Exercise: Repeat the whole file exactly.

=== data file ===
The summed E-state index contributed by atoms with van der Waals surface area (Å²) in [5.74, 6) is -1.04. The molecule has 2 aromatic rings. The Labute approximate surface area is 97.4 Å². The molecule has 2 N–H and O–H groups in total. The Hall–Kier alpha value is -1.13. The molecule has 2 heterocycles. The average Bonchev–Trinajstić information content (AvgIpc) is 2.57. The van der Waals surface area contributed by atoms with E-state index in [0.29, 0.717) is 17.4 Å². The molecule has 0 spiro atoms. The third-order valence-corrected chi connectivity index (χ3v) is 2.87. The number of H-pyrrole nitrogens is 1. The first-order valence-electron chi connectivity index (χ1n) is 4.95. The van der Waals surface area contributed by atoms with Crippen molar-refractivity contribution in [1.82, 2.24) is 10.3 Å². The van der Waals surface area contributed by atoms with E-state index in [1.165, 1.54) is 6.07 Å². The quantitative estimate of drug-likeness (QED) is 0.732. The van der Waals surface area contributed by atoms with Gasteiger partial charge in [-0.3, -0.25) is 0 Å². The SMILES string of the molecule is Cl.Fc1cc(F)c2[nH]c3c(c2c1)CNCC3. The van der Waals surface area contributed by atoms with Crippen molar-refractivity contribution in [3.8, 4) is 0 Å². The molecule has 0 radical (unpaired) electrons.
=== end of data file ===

The summed E-state index contributed by atoms with van der Waals surface area (Å²) in [5.74, 6) is -1.04. The molecule has 2 aromatic rings. The Labute approximate surface area is 97.4 Å². The molecule has 2 N–H and O–H groups in total. The Hall–Kier alpha value is -1.13. The molecule has 2 heterocycles. The average Bonchev–Trinajstić information content (AvgIpc) is 2.57. The van der Waals surface area contributed by atoms with E-state index in [0.29, 0.717) is 17.4 Å². The molecule has 0 spiro atoms. The third-order valence-corrected chi connectivity index (χ3v) is 2.87. The number of H-pyrrole nitrogens is 1. The first-order valence-electron chi connectivity index (χ1n) is 4.95. The van der Waals surface area contributed by atoms with Crippen molar-refractivity contribution in [1.82, 2.24) is 10.3 Å². The van der Waals surface area contributed by atoms with E-state index in [1.165, 1.54) is 6.07 Å². The quantitative estimate of drug-likeness (QED) is 0.732. The van der Waals surface area contributed by atoms with Gasteiger partial charge in [-0.3, -0.25) is 0 Å². The SMILES string of the molecule is Cl.Fc1cc(F)c2[nH]c3c(c2c1)CNCC3. The van der Waals surface area contributed by atoms with Crippen molar-refractivity contribution in [3.8, 4) is 0 Å². The molecule has 0 radical (unpaired) electrons.